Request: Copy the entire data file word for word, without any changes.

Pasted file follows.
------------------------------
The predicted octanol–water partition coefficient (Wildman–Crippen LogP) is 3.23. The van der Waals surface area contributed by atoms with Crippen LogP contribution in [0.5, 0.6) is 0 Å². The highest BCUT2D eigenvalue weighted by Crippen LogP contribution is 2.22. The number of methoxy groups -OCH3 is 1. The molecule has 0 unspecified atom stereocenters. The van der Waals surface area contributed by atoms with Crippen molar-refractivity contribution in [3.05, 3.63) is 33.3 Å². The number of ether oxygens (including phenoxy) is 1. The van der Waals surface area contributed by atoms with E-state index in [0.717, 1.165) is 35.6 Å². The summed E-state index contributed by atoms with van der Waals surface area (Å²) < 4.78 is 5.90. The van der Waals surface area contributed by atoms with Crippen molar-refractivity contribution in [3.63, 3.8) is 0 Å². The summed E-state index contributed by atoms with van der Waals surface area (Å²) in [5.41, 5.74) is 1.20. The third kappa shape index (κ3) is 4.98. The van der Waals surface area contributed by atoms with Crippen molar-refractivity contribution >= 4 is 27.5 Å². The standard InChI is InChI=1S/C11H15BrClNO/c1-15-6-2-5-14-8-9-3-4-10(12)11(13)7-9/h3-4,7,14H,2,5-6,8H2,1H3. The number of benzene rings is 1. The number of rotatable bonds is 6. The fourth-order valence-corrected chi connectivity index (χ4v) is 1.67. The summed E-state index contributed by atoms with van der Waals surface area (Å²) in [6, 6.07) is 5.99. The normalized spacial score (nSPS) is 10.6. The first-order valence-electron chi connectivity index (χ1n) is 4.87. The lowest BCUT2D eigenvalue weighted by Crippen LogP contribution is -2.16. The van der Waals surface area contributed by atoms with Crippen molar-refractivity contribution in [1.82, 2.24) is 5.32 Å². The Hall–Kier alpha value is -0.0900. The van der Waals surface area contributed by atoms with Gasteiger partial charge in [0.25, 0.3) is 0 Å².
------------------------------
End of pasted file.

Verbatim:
The predicted octanol–water partition coefficient (Wildman–Crippen LogP) is 3.23. The van der Waals surface area contributed by atoms with Crippen LogP contribution in [0.5, 0.6) is 0 Å². The highest BCUT2D eigenvalue weighted by Crippen LogP contribution is 2.22. The number of methoxy groups -OCH3 is 1. The molecule has 0 unspecified atom stereocenters. The van der Waals surface area contributed by atoms with Crippen molar-refractivity contribution in [3.05, 3.63) is 33.3 Å². The number of ether oxygens (including phenoxy) is 1. The van der Waals surface area contributed by atoms with E-state index in [0.717, 1.165) is 35.6 Å². The summed E-state index contributed by atoms with van der Waals surface area (Å²) < 4.78 is 5.90. The van der Waals surface area contributed by atoms with Crippen molar-refractivity contribution in [3.63, 3.8) is 0 Å². The summed E-state index contributed by atoms with van der Waals surface area (Å²) in [5.41, 5.74) is 1.20. The third kappa shape index (κ3) is 4.98. The van der Waals surface area contributed by atoms with Crippen molar-refractivity contribution >= 4 is 27.5 Å². The standard InChI is InChI=1S/C11H15BrClNO/c1-15-6-2-5-14-8-9-3-4-10(12)11(13)7-9/h3-4,7,14H,2,5-6,8H2,1H3. The number of benzene rings is 1. The number of rotatable bonds is 6. The fourth-order valence-corrected chi connectivity index (χ4v) is 1.67. The summed E-state index contributed by atoms with van der Waals surface area (Å²) in [6, 6.07) is 5.99. The normalized spacial score (nSPS) is 10.6. The first-order valence-electron chi connectivity index (χ1n) is 4.87. The lowest BCUT2D eigenvalue weighted by Crippen LogP contribution is -2.16. The van der Waals surface area contributed by atoms with Crippen molar-refractivity contribution in [1.82, 2.24) is 5.32 Å². The Hall–Kier alpha value is -0.0900. The van der Waals surface area contributed by atoms with Gasteiger partial charge in [0.25, 0.3) is 0 Å².